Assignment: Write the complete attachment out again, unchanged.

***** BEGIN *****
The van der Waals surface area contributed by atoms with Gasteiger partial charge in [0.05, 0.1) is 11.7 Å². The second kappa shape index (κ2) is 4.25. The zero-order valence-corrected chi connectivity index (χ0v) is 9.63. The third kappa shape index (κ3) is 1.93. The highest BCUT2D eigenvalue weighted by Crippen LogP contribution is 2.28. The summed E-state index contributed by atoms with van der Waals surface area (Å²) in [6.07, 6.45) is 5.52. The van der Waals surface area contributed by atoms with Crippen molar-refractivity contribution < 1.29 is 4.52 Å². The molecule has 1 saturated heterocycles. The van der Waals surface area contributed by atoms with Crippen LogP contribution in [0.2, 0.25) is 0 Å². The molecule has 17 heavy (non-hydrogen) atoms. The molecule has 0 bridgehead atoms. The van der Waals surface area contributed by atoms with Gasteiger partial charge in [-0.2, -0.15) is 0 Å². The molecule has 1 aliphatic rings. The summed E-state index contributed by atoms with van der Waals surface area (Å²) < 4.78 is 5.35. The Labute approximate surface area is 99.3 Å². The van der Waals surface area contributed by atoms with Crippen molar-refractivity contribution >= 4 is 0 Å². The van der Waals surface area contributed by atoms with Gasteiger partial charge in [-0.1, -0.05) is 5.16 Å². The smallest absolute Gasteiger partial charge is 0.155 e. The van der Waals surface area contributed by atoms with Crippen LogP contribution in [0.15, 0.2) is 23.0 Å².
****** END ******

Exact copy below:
The van der Waals surface area contributed by atoms with Gasteiger partial charge in [0.05, 0.1) is 11.7 Å². The second kappa shape index (κ2) is 4.25. The zero-order valence-corrected chi connectivity index (χ0v) is 9.63. The third kappa shape index (κ3) is 1.93. The highest BCUT2D eigenvalue weighted by Crippen LogP contribution is 2.28. The summed E-state index contributed by atoms with van der Waals surface area (Å²) in [6.07, 6.45) is 5.52. The van der Waals surface area contributed by atoms with Crippen molar-refractivity contribution < 1.29 is 4.52 Å². The molecule has 1 saturated heterocycles. The van der Waals surface area contributed by atoms with Crippen LogP contribution in [0.2, 0.25) is 0 Å². The molecule has 17 heavy (non-hydrogen) atoms. The molecule has 0 bridgehead atoms. The van der Waals surface area contributed by atoms with Gasteiger partial charge in [-0.2, -0.15) is 0 Å². The molecule has 1 aliphatic rings. The summed E-state index contributed by atoms with van der Waals surface area (Å²) < 4.78 is 5.35. The Labute approximate surface area is 99.3 Å². The van der Waals surface area contributed by atoms with Crippen molar-refractivity contribution >= 4 is 0 Å². The van der Waals surface area contributed by atoms with Gasteiger partial charge in [-0.1, -0.05) is 5.16 Å². The smallest absolute Gasteiger partial charge is 0.155 e. The van der Waals surface area contributed by atoms with Crippen LogP contribution in [0.15, 0.2) is 23.0 Å².